In cold-PAGB stars, however, the G-band and the \ionFei (4383 Å) line have measures of equivalent widths for most objects, except the \ionSrii (4077 Å) and \ionCai (4226 Å) line that is present only for 12 and 17 objects. Unfortunately, the number of objects with identified stellar parameters is very scarse, which means that the calibrations made are few unreliable. The results in the metallicity that have a subindex “a” represent the values obtained from eq. 9.

We can compare our results in T and log  with a source whose values come from photometric calibrations for PAGB and RV Tauri stars (Molina 2012). The values of T and log  determined from the photometric calibrations are found in the second and fourth columns of Tables 4 and 5, respectively. In the upper and bottom panels of Figure 5 we can see the comparison between the spectroscopic and photometric calibrations.

From the Figure 5 we can observe that the T and log  obtained spectroscopically from eq. (1) and (3) (warm stars) and from eq (2) and (5) (cold stars) are slightly higher than T and log  obtained photometrically from Molina’s calibrations. PAGB stars with temperature close to 5000 K seem to be adjusted satisfactorily but at a higher temperature the dispersion increase. In surface gravity, on the other hand, the spectroscopic values seem to show agreement within their uncertainties with photometric values. These results indicate that the interstellar and circumstellar reddening significantly affects the fundamental parameters when using photometric techniques.

Finally, the equivalent widths of \ionOiT line do not show dependence to distances derived by Vickers et al.(2015).

5 Summary and conclusions

We presented a set of spectroscopic calibrations to obtain T, log , and [Fe/H] from equivalent widths of stellar spectra. The criteria choosen for selection of the absorption features are similar to employed by MK classification system. The equivalent widths for a total of 9 absorption features were measured.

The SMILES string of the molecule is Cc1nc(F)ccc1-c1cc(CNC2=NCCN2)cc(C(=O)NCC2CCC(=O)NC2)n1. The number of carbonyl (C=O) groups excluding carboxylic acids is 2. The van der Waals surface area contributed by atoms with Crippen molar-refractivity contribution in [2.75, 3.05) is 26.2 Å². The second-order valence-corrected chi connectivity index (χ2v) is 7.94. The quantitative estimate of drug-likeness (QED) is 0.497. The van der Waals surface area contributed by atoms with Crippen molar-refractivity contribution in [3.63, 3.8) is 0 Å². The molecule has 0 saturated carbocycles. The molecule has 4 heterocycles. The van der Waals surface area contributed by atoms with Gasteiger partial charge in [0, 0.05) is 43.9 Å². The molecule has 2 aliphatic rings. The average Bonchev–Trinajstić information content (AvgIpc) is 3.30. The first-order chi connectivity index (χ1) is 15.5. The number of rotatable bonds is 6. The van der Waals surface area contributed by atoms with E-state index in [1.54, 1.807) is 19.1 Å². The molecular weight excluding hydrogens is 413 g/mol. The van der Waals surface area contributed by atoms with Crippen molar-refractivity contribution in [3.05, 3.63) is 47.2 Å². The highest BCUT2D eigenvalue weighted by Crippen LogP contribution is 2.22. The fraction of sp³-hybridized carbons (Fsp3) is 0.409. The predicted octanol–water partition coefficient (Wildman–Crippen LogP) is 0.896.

We selected a total of 67 PAGB stars that include spectral types A and K, of which, 48 of them have a temperature between 6000 and 8000 K (warm stars) and 19 have temperature from 4500 to 5500 K (cold stars). For the determination of the spectroscopic calibrations we have identified the stellar parameters in the literature of 21 warm-PAGB stars and 5 cold-PAGB stars respectively.

We show the dependence of the stellar parameters with respect to the equivalent widths, although the limitations present in the spectral ranges make it difficult to determine the temperature, gravity and metallicity for all sample without previuos studies, i.e. 27 warm-and 14 cold-PAGB stars. These calibrations would be very useful to develop suitable criteria for the rapid and accurate determination of fundamental parameters for PAGB stars. The use of only spectral criteria is very important because it allows to define the parameters for such objects, while the photometric indexes are often distorted by poor known interstellar and circumstellar reddening.

As future work it is possible to expand the spectral ranges and criteria in order to involve a great number of absorption features and to improve our spectroscopic calibrations for warm-and cold-PAGB stars using high-resolution spectra.

Acknowledgments

We are grateful to Dr. Arturo Manchado for providing us the sample of low-resolution stellar spectral. We are thankful to Carolina Foundation for financial supporting to visit to Canarias Astrophysical Institute to Spain. We thank to Dr Sunetra Giridhar, Dr Armando Arellano Ferro and Dr Valentina Klochkova for numerous comments and valuable sugestions on the text. We express our gratitude to the anonymous referee for detailed comments that have improved the interpretation of the data and text.